Postcard From Grenada

Jim Rudin and Alister Hughes on how to relax and unwind in the Caribbean's Spice Island

Bataway (left), and a boat launching in Carriacou (right). Photograph by Jim RudinGrand Anse beach. Photograph by Jim RudinGrand Anse beach. Photograph by Jim RudinGrand Etang lake. Photograph by Jim RudinGrenada holds its annual Carnival in August. Photograph by Jim RudinMount Carmel Falls. Photograph by Jim RudinSt George’s, the capital of Grenada. Photograph by Jim RudinSt. George’s, the capital of Grenada. Photograph by Jim Rudin

Dear Jackie,

They say Grenada is the “original Caribbean”. You can see why. The place oozes history. St George’s, the capital, hugs the hillsides around what I’m told is the crater of an extinct volcano: the houses flow up the gentle slopes like a tropical mosaic. The older buildings in St George’s are brick and weathered stone, many of them still with their original tiled roofs.

We’re staying near Grand Anse beach, one of the best beaches I have ever seen. It’s over a mile long, with lovely white sand. The water is calm and crystal clear. There are several hotels along the beach but they don’t spoil the natural beauty of the place. The architecture blends with the background and there is a standing rule that buildings must not rise higher than the tops of the coconut trees. You can water-ski to your heart’s content, or rent those cute little sail-fish. But, for the time being, I have been happy just to slap on my suntan lotion, sprawl on the beach and revel in the beauty and peace.

A day or two ago we went on a tour which included the Grand Etang lake near the centre of the island. It’s an extinct volcanic crater. You drive through the rain forest to a height of nearly two thousand feet; the views are spectacular. We learned a lot about the island at the Interpretation Centre, and explored the nature trails around the lake.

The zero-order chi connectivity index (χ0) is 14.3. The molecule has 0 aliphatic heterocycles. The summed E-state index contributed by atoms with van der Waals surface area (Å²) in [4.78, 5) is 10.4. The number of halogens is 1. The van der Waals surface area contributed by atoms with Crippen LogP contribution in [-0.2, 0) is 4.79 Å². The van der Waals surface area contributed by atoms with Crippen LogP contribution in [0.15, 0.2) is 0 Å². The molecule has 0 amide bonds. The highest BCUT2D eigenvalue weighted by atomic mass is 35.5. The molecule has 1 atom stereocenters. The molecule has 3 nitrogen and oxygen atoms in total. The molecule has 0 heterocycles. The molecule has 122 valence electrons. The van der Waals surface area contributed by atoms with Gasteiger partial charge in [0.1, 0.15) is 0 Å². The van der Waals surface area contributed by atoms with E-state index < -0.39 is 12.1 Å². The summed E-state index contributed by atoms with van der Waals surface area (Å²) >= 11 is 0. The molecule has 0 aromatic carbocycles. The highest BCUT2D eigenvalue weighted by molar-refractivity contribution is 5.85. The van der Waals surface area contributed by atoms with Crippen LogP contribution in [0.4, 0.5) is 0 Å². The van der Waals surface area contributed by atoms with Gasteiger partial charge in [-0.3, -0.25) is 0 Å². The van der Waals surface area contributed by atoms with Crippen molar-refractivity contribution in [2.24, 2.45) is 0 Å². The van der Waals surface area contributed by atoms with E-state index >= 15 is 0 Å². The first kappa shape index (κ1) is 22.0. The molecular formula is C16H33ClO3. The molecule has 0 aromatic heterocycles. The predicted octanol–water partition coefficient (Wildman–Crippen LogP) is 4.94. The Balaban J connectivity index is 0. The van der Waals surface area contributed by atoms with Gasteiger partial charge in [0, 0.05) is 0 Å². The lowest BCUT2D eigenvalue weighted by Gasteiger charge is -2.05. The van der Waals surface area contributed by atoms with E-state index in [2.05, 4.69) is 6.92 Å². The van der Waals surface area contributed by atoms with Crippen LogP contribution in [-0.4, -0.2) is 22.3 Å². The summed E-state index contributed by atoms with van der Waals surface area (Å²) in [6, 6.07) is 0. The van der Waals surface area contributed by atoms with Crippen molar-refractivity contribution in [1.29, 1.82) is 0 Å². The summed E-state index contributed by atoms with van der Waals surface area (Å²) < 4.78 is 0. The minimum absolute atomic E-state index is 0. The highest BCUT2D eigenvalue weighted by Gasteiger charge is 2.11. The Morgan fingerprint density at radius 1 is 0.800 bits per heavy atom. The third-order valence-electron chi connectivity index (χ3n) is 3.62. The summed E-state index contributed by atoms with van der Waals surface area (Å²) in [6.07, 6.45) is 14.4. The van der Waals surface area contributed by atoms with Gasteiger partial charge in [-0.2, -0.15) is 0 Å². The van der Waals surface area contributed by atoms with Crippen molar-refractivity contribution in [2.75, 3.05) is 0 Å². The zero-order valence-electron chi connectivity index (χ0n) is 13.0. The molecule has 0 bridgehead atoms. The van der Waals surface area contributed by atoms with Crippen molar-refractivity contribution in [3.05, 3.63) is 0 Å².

The tour also took us to a pretty waterfall which has only recently been opened up for visitors. We have still to go to the better-known waterfalls at Annandale and Concord, but this one at Mount Carmel had a special charm of its own. We spent a lovely half-hour swimming in the natural pool at the foot of the falls.

We went on to Batway in the north – there, you can choose between Atlantic surf and a lovely, calm, natural pool. It’s the headquarters of the Levera National Park, with interesting displays and photographs. We explored some of the nature trails around Lake Levera.

Long before old Christopher Columbus came this way a few centuries ago, it seems that Grenada was settled by Amerindian tribes from South America who set up their villages all over the island. We saw some amazing stone carvings done by these people with very primitive tools.

I hadn’t realised that “Grenada” is made up of three islands – Grenada, Carriacou and Petit Martinique. Carriacou is a lovely little island, and some of the best boat builders in the world are to be found there. We’re going to come back to Grenada next year and we’ll spend a bit more time exploring Carriacou and Petit Martinique. We also have to see the Carnival in August. We were too late for it this year but it sounds like a spectacular event. The costumes are fantastic, and the street dancing (Grenadians call it “jumping up”) to the music of the steelbands is something we have to experience.

I guess you can see we’ve fallen in love with Grenada. We’ll tell you more about it when we get back. If we decide to come back, that is.

Lots of love,

Pru